Stretching across 332 000ha of unspoiled coastline, coastal sand dunes, and plateaux, iSimangaliso Wetland Park is a World Heritage Site and is renowned for its diverse wildlife and exceptionally beautiful landscapes.
While out on game drives within the iSimangaliso Wetlands Park, guests at Makakatana Bay Lodge often have the chance to enjoy some wonderful wildlife sightings. Whether it be a herd of elephants strolling along the shores of Lake St Lucia, a solo black rhino marking his territory, or a herd of majestic waterbuck grazing on the lush grass, there is always something special to be observed.
Spotting any wild animal is a privilege, but some animal sightings seem to be favoured over others. Everybody wants to see a member of the exclusive ‘Big Five’, but there are so many other amazing animals out there that are often overlooked. Hyenas tend to be one of them. Lumped into the category of the ‘Ugly Five’, spotted hyenas have a bad reputation with many travellers for being backstabbing opportunists that skulk around the bush. However, they are in fact incredibly intelligent and strong animals, and often prefer to hunt their own food rather than scavenge it. In addition to this, they have some very interesting antics and group dynamics that can make sightings of them highly entertaining. For many rangers and conservationists, hyenas fall quite high up on the list of favourites.
Photo by Richard Atkinson.
Just recently, guests at Makakatana were treated to an excellent sighting of a hyena who has clearly survived many battles! Marked with various battle wounds, she is most definitely a warrior of iSimangaliso. Hyenas live in strictly matriarchal societies led by an alpha female, so it’s not uncommon to see a female hyena with scars from fighting. Even their genitals mimic those of males which can make it difficult to determine what sex they are, however female hyenas are generally much larger than the males which is usually the telltale sign.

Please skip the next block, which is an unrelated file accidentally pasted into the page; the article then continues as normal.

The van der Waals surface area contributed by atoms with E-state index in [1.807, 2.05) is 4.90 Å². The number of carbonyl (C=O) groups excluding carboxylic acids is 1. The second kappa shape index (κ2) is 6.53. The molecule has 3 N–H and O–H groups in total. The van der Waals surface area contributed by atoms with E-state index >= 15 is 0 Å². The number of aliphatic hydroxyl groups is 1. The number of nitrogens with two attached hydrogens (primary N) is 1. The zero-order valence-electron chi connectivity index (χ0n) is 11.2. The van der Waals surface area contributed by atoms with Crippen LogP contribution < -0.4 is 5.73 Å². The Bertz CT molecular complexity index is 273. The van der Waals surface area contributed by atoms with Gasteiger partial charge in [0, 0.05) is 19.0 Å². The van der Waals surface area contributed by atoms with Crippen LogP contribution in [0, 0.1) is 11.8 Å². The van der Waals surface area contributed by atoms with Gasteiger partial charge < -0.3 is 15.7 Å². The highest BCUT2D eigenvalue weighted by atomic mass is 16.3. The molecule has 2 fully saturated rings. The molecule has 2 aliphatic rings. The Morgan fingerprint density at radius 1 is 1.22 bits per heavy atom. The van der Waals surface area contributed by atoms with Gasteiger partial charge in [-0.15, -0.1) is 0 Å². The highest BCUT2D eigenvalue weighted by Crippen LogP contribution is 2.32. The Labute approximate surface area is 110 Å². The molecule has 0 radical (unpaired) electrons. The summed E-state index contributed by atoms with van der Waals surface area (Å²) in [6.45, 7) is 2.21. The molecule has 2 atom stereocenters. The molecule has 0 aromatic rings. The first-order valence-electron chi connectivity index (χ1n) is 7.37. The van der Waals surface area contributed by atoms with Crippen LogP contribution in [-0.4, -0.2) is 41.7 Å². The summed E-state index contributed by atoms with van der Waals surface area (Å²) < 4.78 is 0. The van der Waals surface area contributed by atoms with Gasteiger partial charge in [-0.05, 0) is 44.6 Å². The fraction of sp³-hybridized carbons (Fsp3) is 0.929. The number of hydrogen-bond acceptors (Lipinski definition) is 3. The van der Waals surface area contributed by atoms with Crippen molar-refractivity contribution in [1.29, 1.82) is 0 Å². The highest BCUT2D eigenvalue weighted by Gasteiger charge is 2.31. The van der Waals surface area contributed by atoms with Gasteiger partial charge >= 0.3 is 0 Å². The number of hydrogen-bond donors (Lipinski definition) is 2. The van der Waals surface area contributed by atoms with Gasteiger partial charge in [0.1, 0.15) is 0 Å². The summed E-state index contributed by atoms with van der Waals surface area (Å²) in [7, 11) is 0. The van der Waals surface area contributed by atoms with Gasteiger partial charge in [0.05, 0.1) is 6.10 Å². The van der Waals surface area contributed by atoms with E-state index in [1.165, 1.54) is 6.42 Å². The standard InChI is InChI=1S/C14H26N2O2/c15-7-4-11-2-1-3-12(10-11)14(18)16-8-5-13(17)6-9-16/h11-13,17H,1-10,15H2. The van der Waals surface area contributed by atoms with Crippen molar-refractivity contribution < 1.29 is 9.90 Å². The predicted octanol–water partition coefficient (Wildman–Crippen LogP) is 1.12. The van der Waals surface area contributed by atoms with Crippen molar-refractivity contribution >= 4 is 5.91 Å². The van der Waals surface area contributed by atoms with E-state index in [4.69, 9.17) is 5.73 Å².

Photo by Richard Atkinson.
Even when you can’t see the spotted hyenas, guests at Makakatana often hear them calling out at night. While the iSimangaliso Wetland Park may not have lions, the spotted hyena is the king, or should we say ‘queen’, of the bush, and holds the status as the park’s most successful predator, with leopards following closely behind.
Take a look at this video of a spotted hyena taken by one of Makakatana’s rangers:
Thank you to Richard Atkinson who shared his amazing photos of his stay at Makakatana with us. You can find more photos of this hyena sighting, and other wildlife images, here: https://www.stonehouse.camera/South-Africa/Isimangaliso-Wetland-Park/